The Princess and the Wizard

castle

By Peter F. Kean

Once upon a time, in a place far away, there was a beautiful princess who lived in a small room in the rearmost tower of a large castle. The tower was vine-covered, with large, dark leaves that hung down over the two small, barred windows and prevented her from seeing out. Sometimes, if she were in just the right spot, and the good wind was blowing in just the right direction, the dark leaves would move just enough to let her peek out onto the beautiful, sunlit world. The princess was sad and unhappy in her tower. She wanted desperately to leave the castle, but the castle was a labyrinth of gloomy tunnels and passageways – many of which were either locked or went nowhere. To make matters worse, a dragon lived in these tunnels and passageways. “Maybe,” thought the princess, “there is more than one dragon”.

One night, while the princess slept, she dreamed of the outside world and of the castle and her tower and of the dragon. In her dream, a Wizard with magical powers appeared. The princess knew the Wizard was magical because he could speak to her in a language that only she could understand. It made her feel warm and wonderful. The princess asked the Wizard to take her from the castle that had imprisoned her for so long. Sadly, the Wizard shook his head. “I’m sorry, princess, but the locks in the castle can only be opened from the inside. You must find your own way out”. “Is there not anything you can do to help me?” asked the princess. The Wizard thought for a moment and said, “I will let you read from the beginner’s book of magic. You must study and learn and under- stand the chants and incantations. When you do, you will be able to travel through dark and frightening places using only your own inner light to guide you. You will learn to look at locks and closed doors in such a way that the locks will fall away and the doors will part; and, most important of all, you will learn to speak to dragons so that they will lose their power to harm you”! “What a wonderful dream!” cried the princess. “If only it were real”. And the Wizard answered, “What is reality”?

The Princess considered this for a while and said, “Wizard, what is reality? How do I tell if something is real”? “Well,” said the Wizard, “Some people think that there is not a lot of difference between what is real and what is imagined, but I will tell you a secret! There is a world of difference between the real world and the imaginary world, and the imaginary world can be just as real as you want it to be. Believe me, it can get very confusing when some imaginary stuff gets mixed up with real stuff and you don’t know which is which! You see, there are so many things happening in the real world that it is impossible for anyone to keep up with it all. What you need, Princess, is a way to tell the difference between the real world and your imaginary world – especially if you imagine it is real!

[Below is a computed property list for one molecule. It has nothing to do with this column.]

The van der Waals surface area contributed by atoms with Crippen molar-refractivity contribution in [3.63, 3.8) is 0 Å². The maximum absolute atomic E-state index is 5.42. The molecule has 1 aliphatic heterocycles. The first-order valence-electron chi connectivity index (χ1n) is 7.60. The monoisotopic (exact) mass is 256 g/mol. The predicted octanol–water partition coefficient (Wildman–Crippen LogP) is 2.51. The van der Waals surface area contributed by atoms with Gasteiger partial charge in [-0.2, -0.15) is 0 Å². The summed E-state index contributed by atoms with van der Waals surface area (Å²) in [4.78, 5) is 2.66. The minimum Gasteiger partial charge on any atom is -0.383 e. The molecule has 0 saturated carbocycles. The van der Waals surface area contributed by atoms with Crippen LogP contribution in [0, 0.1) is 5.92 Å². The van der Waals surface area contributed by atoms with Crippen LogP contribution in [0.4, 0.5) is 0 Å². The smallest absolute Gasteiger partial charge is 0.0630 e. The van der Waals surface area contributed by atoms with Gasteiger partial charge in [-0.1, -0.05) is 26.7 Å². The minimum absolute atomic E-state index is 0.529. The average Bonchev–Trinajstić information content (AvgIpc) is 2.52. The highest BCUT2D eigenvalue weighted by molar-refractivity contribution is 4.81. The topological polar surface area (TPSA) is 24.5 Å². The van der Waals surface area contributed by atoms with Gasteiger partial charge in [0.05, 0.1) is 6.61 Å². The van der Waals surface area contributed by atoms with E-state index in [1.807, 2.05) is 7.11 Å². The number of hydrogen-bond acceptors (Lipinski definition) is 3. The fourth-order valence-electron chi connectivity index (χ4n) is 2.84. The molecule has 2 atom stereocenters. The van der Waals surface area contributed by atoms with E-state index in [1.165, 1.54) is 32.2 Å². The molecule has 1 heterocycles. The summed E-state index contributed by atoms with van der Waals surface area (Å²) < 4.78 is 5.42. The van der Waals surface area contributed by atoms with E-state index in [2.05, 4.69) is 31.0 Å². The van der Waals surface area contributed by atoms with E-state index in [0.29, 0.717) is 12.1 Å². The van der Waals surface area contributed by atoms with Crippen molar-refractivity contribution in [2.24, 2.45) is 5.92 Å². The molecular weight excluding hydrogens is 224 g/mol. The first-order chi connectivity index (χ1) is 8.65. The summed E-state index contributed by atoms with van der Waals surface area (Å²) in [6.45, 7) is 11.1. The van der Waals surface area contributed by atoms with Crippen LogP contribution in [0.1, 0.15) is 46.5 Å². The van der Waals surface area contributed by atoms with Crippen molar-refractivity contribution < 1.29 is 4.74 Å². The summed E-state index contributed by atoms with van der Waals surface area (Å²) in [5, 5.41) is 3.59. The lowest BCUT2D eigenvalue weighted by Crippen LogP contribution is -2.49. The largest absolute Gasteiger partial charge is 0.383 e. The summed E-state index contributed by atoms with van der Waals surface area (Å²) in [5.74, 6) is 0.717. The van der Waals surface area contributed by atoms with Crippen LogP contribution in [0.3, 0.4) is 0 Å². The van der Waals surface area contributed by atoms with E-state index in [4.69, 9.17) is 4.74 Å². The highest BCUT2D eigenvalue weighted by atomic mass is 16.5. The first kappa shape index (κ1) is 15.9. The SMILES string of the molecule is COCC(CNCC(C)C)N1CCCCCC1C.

In the real world, lots of things go on that Princesses and their parents and brothers and sisters (if they have any) and even ordinary human beings are just not aware of. I think you already know that dogs and cats can hear lots of sounds that humans can’t hear, but did you know that cats can communicate with each other using these sounds? Elephants, too, can communicate over tens of kilometers by making sounds that are so low in frequency that human ears cannot hear them. Light is also the same way. There are lots of things happening with light that Princesses can’t see, but they are real nonetheless.

I’ll give you another example, something that is happening to you right now. You are getting messages from your body, and I wager my magic wand that you are unaware of them.” The Princess had always wanted a magic wand, and she was quite certain that she was aware of everything she could possibly be aware of. “I wonder what kind of messages they could be”? She listened to her thoughts. “Hmmmm, no new messages in my head – just that old dumb voice saying the same old things; and there are no new or different sounds in the room. Maybe it’s something for me to read.” So the Princess looked around the room, but there was nothing for her to read. “Well, Wizard, you might as well just give me your wand right now because there are no messages for me. Not from my body nor from anywhere else.”

“Princess,” said the Wizard, “How do your bed clothes feel against your skin? How do your ears feel on the side of your head? Is your face cooler than your feet? And tell me, how does the air feel when you breath in and out? See! You are constantly getting messages from your body. Most of the time you do not pay any attention to them. But, believe me, if you didn’t get the messages, it would be impossible for you to stand up, and, you could, forget about walking or eating or even washing your face.”

“Wizard, you tricked me! They are not messages, they are sensations!” “True,” said the Wizard, “They are sensations, but sensations are definitely messages. If you don’t believe me, just put your finger on a hot stove and ask yourself, “What’s the message?”